We already have tons of anecdotal evidence that telework programs -- aka telecommuting or working from home -- are great for morale and have positive impacts on both productivity and the environment. But anecdotes aren't especially compelling when you're trying to build a telecommuting policy for the workplace. At last, there's an empirical study you can cite as consider creating corporate guidelines.
Recently, Stanford University published the preliminary results of a study it conducted on the benefits of a telework program. Stanford had partnered with a Chinese travel agency that -- while headquartered in Shanghai -- used a U.S. management style. The study sought to compare a group of employees allowed to work from home with a control group of people who wanted to telework but were required to stay in the office.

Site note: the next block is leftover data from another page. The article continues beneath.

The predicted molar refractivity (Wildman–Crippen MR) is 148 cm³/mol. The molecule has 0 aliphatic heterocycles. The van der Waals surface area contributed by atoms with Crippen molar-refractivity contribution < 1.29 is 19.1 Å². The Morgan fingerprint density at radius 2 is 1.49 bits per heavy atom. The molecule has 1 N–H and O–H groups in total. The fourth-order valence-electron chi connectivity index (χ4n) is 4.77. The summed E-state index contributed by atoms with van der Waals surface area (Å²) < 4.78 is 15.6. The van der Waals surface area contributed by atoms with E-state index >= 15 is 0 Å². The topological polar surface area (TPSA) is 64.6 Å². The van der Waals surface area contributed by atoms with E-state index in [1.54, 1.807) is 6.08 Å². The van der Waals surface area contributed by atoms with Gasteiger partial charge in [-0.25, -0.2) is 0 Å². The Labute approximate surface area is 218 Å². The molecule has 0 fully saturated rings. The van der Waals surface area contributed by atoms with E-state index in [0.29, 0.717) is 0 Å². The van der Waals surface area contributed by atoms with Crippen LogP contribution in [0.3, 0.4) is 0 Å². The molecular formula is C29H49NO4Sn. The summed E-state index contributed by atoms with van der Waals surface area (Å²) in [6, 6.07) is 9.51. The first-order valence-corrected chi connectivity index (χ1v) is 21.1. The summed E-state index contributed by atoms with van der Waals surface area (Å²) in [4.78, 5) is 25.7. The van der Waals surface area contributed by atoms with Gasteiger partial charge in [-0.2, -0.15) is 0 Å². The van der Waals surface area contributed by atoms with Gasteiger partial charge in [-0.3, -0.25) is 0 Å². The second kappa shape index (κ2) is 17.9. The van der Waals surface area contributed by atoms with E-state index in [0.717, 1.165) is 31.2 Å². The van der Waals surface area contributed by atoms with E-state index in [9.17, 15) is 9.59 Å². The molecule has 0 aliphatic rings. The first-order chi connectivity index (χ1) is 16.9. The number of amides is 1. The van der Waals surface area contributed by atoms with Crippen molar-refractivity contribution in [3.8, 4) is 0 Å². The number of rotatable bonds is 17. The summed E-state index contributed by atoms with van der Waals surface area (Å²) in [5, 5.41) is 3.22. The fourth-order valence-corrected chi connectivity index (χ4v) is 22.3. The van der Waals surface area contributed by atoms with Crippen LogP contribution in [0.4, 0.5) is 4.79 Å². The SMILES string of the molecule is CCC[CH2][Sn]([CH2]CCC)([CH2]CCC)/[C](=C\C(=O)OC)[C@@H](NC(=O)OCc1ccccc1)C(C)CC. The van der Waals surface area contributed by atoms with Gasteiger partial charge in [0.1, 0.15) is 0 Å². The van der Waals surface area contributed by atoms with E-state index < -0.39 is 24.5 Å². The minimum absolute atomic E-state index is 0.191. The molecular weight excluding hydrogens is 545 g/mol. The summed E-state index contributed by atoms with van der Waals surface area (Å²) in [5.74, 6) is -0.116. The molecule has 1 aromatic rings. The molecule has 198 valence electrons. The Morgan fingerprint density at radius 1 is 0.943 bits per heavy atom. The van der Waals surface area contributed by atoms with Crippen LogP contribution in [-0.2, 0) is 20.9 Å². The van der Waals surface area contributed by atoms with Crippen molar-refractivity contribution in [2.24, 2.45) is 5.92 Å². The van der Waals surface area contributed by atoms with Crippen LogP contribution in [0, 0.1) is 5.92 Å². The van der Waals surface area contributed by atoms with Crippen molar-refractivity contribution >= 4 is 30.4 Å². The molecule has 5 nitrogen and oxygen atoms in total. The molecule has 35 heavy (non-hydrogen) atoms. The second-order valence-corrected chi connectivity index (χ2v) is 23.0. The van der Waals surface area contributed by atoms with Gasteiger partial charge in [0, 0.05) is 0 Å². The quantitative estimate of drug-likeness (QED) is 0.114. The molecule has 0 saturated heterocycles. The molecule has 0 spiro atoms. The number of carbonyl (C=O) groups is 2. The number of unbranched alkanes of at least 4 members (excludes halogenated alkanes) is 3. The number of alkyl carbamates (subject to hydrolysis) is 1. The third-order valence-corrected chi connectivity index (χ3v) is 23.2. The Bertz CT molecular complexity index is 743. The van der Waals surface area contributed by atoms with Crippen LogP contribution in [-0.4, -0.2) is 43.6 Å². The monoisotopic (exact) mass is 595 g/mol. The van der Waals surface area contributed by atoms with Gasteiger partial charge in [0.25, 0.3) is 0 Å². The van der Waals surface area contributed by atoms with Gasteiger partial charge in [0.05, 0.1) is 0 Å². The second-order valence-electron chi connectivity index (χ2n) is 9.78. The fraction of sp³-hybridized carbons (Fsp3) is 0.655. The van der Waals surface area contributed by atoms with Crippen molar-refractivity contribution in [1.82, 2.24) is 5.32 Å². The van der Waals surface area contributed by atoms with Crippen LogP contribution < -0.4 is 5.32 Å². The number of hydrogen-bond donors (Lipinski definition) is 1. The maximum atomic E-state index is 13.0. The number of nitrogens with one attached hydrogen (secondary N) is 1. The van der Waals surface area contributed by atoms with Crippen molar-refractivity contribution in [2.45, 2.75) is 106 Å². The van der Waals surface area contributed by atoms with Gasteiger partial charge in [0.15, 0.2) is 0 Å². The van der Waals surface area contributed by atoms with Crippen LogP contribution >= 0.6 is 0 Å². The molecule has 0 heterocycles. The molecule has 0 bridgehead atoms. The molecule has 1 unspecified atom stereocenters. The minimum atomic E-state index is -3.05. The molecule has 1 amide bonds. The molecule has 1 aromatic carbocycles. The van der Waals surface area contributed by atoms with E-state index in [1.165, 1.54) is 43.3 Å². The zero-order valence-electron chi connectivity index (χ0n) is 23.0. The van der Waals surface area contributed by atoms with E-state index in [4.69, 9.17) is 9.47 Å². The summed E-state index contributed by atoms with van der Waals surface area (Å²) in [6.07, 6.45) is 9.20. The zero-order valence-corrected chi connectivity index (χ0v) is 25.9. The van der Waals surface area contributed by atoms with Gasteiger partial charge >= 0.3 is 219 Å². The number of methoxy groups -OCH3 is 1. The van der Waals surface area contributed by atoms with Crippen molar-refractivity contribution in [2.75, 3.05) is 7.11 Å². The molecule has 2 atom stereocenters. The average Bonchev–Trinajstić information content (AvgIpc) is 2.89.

The result? The study clearly showed that the telework group outperformed the in-office group by a wide margin -- about 15% -- and not just in aggregate work performed, but also in the overall quality of the output.
Not only were workers more productive per unit time, but they worker longer hours, suffered fewer sick days, and even had less overall attrition.
The preliminary results are captured in a short and very easy-to-understand PDF, which you should definitely read if you are even a little interested in creating, expanding, or justifying a telecommuting program at your company. [via WebWorkerDaily]
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